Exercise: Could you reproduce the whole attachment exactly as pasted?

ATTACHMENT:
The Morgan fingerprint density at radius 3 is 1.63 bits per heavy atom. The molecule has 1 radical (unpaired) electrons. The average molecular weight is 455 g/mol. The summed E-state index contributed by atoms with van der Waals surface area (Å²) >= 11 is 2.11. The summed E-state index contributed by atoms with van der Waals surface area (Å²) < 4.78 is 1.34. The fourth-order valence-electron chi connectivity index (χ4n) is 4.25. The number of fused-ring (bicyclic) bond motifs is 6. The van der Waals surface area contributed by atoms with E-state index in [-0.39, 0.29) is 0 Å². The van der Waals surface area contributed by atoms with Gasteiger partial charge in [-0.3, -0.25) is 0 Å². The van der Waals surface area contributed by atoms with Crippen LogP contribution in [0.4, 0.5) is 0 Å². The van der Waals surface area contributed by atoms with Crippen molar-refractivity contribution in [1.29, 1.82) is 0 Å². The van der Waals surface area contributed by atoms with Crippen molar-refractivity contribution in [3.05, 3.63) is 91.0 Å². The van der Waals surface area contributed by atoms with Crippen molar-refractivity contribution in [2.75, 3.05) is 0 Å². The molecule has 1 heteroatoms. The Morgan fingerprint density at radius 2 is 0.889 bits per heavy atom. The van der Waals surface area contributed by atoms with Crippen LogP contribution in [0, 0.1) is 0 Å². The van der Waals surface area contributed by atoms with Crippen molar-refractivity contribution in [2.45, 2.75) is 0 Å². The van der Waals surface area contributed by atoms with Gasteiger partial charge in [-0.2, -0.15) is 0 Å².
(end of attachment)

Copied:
The Morgan fingerprint density at radius 3 is 1.63 bits per heavy atom. The molecule has 1 radical (unpaired) electrons. The average molecular weight is 455 g/mol. The summed E-state index contributed by atoms with van der Waals surface area (Å²) >= 11 is 2.11. The summed E-state index contributed by atoms with van der Waals surface area (Å²) < 4.78 is 1.34. The fourth-order valence-electron chi connectivity index (χ4n) is 4.25. The number of fused-ring (bicyclic) bond motifs is 6. The van der Waals surface area contributed by atoms with E-state index in [-0.39, 0.29) is 0 Å². The van der Waals surface area contributed by atoms with Gasteiger partial charge in [-0.3, -0.25) is 0 Å². The van der Waals surface area contributed by atoms with Crippen LogP contribution in [0.4, 0.5) is 0 Å². The van der Waals surface area contributed by atoms with Crippen molar-refractivity contribution in [1.29, 1.82) is 0 Å². The van der Waals surface area contributed by atoms with Crippen molar-refractivity contribution in [3.05, 3.63) is 91.0 Å². The van der Waals surface area contributed by atoms with Crippen molar-refractivity contribution in [2.75, 3.05) is 0 Å². The molecule has 1 heteroatoms. The Morgan fingerprint density at radius 2 is 0.889 bits per heavy atom. The van der Waals surface area contributed by atoms with Crippen LogP contribution in [0, 0.1) is 0 Å². The van der Waals surface area contributed by atoms with Crippen molar-refractivity contribution in [2.45, 2.75) is 0 Å². The van der Waals surface area contributed by atoms with Gasteiger partial charge in [-0.2, -0.15) is 0 Å².